We cannot think of a perfect time to talk about stroke, its signs and symptoms, and stroke first aid that could help save lives. Initiated by the Stroke Foundation, National Stroke Week 2020 aims to encourage Australians to learn the different signs of stroke and become F.A.S.T Heroes!
What is a Stroke?
According to The First Aid Course Sydney, Stroke is the second biggest killer after coronary heart disease and a leading cause of disability among Australians. Statistics show that 1 in every 6 people in Australia will experience a stroke in their lifetime.
A stroke occurs when the blood flow to the part of the brain is blocked by either a clot or a bleed, preventing the brain tissue from getting the oxygen and nutrients it needs to function well. During a stroke, the brain cells begin to die in a matter of minutes making Stroke a medical emergency where prompt and efficient treatment is crucial.
When determining whether a person is having a stroke, think F.A.S.T.
The said acronym reiterates the importance of recognising the stroke signs and symptoms and calling emergency services. Identifying stroke symptoms and reacting quickly helps ensure the early arrival of an ambulance and professional help for potential stroke treatment.
F stands for Face. Check if there is any drooping or numbness on one side of the face versus the other. Ask the suspected person of a stroke to smile to see the drooping more apparent.
A stands for Arms. See if the person can lift both of his/her arms or one arm is more numb or weaker than the other. Ask them to lift their arms for a count of ten. If one arm falls, this could be a sign of a stroke.
S stands for speech. Ask the person to repeat a simple phrase. Notice if there are strange or slurred speech.
T stands for Time. In the event of a possible stroke, time is critical. If you see any of the symptoms, act FAST call 000 (Australian Emergency Services Number) right away.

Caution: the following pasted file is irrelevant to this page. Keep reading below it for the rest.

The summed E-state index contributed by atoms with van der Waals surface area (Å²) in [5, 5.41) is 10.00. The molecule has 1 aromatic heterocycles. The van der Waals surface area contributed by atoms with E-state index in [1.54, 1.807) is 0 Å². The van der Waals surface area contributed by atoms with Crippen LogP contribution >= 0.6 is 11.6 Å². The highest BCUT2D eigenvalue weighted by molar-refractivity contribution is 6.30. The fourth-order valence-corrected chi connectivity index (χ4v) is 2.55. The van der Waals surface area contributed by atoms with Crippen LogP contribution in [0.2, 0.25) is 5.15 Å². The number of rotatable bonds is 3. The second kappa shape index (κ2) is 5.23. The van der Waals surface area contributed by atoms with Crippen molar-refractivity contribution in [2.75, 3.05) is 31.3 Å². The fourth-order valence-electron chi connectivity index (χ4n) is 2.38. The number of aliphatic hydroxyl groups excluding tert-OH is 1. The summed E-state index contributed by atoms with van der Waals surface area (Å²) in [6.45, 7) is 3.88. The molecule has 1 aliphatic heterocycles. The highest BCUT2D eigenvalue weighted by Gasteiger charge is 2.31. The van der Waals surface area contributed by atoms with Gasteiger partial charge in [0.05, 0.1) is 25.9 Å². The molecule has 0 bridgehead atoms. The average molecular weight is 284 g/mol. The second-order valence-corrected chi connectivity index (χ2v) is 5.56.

Other stroke symptoms may include, or a combination of:
● Dizziness or unable to stand without assistance
● Numbness or paralysis of the face, arm, or leg
● Blurred or decreased in vision in one or both eyes
● Severe headache or abrupt onset in headache patterns
Stroke First Aid
While waiting for the ambulance to arrive, check if the person is conscious or unconscious
● If the person is responding (conscious), keep them upright or seated. If the person is unable or too weak to support their own head, lay them on a sideward position with the head slightly raised and supported.
Do not give them any food or liquid and if possible, loosen any restrictive clothing that is causing breathing difficulties.
● If the person is unconscious, check their breathing pattern and see if they are having difficulty breathing. If no signs of breathing at all, start CPR immediately. If unsure how to perform CPR and use of AED, book a first aid course now.
Think F.A.S.T. Act FASTER
Stroke can happen to anyone of any age, with more than 80 percent chance of showing at least one of the F.A.S.T. signs of a stroke. Identifying to reacting to stroke symptoms quickly is crucial to achieving proper treatment for a person experiencing a stroke. Therefore, we urge everyone to participate and get involved in National Stroke Week, and let us all think and act FAST during a stroke emergency
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